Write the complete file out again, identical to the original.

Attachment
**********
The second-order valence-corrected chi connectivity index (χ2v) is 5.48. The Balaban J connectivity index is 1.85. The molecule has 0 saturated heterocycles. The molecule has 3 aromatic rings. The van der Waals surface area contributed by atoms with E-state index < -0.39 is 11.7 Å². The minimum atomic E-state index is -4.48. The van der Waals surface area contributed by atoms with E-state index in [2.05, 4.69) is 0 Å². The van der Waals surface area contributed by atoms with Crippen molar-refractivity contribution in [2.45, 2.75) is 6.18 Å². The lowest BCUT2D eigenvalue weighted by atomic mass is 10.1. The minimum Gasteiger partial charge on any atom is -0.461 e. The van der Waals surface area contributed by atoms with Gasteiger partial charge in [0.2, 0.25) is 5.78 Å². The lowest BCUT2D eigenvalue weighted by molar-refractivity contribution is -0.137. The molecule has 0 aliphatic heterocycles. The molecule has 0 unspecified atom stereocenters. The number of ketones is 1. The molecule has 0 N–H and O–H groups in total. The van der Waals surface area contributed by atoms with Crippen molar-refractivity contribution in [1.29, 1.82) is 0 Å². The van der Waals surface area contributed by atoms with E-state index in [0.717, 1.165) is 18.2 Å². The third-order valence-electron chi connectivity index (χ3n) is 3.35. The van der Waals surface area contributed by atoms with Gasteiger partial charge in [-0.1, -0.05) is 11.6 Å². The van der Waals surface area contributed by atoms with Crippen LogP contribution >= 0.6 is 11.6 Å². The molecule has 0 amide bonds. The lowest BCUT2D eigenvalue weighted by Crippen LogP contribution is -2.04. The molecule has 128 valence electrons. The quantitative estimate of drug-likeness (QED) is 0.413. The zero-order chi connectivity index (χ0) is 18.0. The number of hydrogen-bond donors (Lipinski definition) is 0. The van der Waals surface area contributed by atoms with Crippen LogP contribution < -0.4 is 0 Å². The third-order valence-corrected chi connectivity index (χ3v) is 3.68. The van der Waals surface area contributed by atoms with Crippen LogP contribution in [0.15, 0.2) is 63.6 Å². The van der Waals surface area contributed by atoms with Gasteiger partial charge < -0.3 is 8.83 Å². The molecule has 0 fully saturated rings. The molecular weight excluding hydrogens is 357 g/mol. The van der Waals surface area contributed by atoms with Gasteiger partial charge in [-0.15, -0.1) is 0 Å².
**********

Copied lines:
The second-order valence-corrected chi connectivity index (χ2v) is 5.48. The Balaban J connectivity index is 1.85. The molecule has 0 saturated heterocycles. The molecule has 3 aromatic rings. The van der Waals surface area contributed by atoms with E-state index < -0.39 is 11.7 Å². The minimum atomic E-state index is -4.48. The van der Waals surface area contributed by atoms with E-state index in [2.05, 4.69) is 0 Å². The van der Waals surface area contributed by atoms with Crippen molar-refractivity contribution in [2.45, 2.75) is 6.18 Å². The lowest BCUT2D eigenvalue weighted by atomic mass is 10.1. The minimum Gasteiger partial charge on any atom is -0.461 e. The van der Waals surface area contributed by atoms with Gasteiger partial charge in [0.2, 0.25) is 5.78 Å². The lowest BCUT2D eigenvalue weighted by molar-refractivity contribution is -0.137. The molecule has 0 aliphatic heterocycles. The molecule has 0 unspecified atom stereocenters. The number of ketones is 1. The molecule has 0 N–H and O–H groups in total. The van der Waals surface area contributed by atoms with Crippen molar-refractivity contribution in [1.29, 1.82) is 0 Å². The van der Waals surface area contributed by atoms with E-state index in [0.717, 1.165) is 18.2 Å². The third-order valence-electron chi connectivity index (χ3n) is 3.35. The van der Waals surface area contributed by atoms with Gasteiger partial charge in [-0.1, -0.05) is 11.6 Å². The van der Waals surface area contributed by atoms with Crippen LogP contribution >= 0.6 is 11.6 Å². The molecule has 0 amide bonds. The lowest BCUT2D eigenvalue weighted by Crippen LogP contribution is -2.04. The molecule has 128 valence electrons. The quantitative estimate of drug-likeness (QED) is 0.413. The zero-order chi connectivity index (χ0) is 18.0. The number of hydrogen-bond donors (Lipinski definition) is 0. The van der Waals surface area contributed by atoms with Crippen LogP contribution < -0.4 is 0 Å². The third-order valence-corrected chi connectivity index (χ3v) is 3.68. The van der Waals surface area contributed by atoms with Crippen LogP contribution in [0.15, 0.2) is 63.6 Å². The van der Waals surface area contributed by atoms with Gasteiger partial charge < -0.3 is 8.83 Å². The molecule has 0 fully saturated rings. The molecular weight excluding hydrogens is 357 g/mol. The van der Waals surface area contributed by atoms with Gasteiger partial charge in [-0.15, -0.1) is 0 Å².